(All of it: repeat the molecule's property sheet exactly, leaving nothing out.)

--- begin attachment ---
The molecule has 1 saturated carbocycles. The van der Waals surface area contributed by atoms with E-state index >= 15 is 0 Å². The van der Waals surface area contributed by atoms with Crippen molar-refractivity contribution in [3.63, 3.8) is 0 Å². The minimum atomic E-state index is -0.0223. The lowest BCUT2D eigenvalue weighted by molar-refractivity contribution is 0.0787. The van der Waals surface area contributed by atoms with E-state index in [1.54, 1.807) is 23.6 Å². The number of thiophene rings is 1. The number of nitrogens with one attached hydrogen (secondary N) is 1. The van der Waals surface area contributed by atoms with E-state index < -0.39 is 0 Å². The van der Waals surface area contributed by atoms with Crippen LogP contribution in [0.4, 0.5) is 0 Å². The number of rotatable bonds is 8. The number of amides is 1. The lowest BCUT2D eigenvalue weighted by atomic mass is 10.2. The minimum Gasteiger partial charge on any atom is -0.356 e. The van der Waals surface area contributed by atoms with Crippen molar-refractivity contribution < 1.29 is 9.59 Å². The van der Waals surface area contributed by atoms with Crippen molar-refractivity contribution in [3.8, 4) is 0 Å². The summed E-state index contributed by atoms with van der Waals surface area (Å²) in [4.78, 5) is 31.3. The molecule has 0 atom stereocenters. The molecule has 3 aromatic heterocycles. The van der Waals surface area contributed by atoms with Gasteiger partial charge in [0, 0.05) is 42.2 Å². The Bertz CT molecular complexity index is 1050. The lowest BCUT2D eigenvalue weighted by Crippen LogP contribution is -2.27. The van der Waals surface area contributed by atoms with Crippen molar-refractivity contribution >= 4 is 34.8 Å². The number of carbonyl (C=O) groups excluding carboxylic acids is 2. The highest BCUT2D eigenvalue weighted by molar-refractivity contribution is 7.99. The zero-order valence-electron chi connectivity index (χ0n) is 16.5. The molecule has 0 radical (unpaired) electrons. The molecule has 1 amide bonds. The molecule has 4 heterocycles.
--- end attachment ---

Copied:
The molecule has 1 saturated carbocycles. The van der Waals surface area contributed by atoms with E-state index >= 15 is 0 Å². The van der Waals surface area contributed by atoms with Crippen molar-refractivity contribution in [3.63, 3.8) is 0 Å². The minimum atomic E-state index is -0.0223. The lowest BCUT2D eigenvalue weighted by molar-refractivity contribution is 0.0787. The van der Waals surface area contributed by atoms with E-state index in [1.54, 1.807) is 23.6 Å². The number of thiophene rings is 1. The number of nitrogens with one attached hydrogen (secondary N) is 1. The van der Waals surface area contributed by atoms with E-state index < -0.39 is 0 Å². The van der Waals surface area contributed by atoms with Crippen LogP contribution in [0.4, 0.5) is 0 Å². The number of rotatable bonds is 8. The number of amides is 1. The lowest BCUT2D eigenvalue weighted by atomic mass is 10.2. The minimum Gasteiger partial charge on any atom is -0.356 e. The van der Waals surface area contributed by atoms with Crippen molar-refractivity contribution < 1.29 is 9.59 Å². The van der Waals surface area contributed by atoms with Crippen molar-refractivity contribution in [3.8, 4) is 0 Å². The summed E-state index contributed by atoms with van der Waals surface area (Å²) in [4.78, 5) is 31.3. The molecule has 0 atom stereocenters. The molecule has 3 aromatic heterocycles. The van der Waals surface area contributed by atoms with Gasteiger partial charge in [0, 0.05) is 42.2 Å². The Bertz CT molecular complexity index is 1050. The lowest BCUT2D eigenvalue weighted by Crippen LogP contribution is -2.27. The van der Waals surface area contributed by atoms with Crippen molar-refractivity contribution >= 4 is 34.8 Å². The number of carbonyl (C=O) groups excluding carboxylic acids is 2. The highest BCUT2D eigenvalue weighted by molar-refractivity contribution is 7.99. The zero-order valence-electron chi connectivity index (χ0n) is 16.5. The molecule has 0 radical (unpaired) electrons. The molecule has 1 amide bonds. The molecule has 4 heterocycles.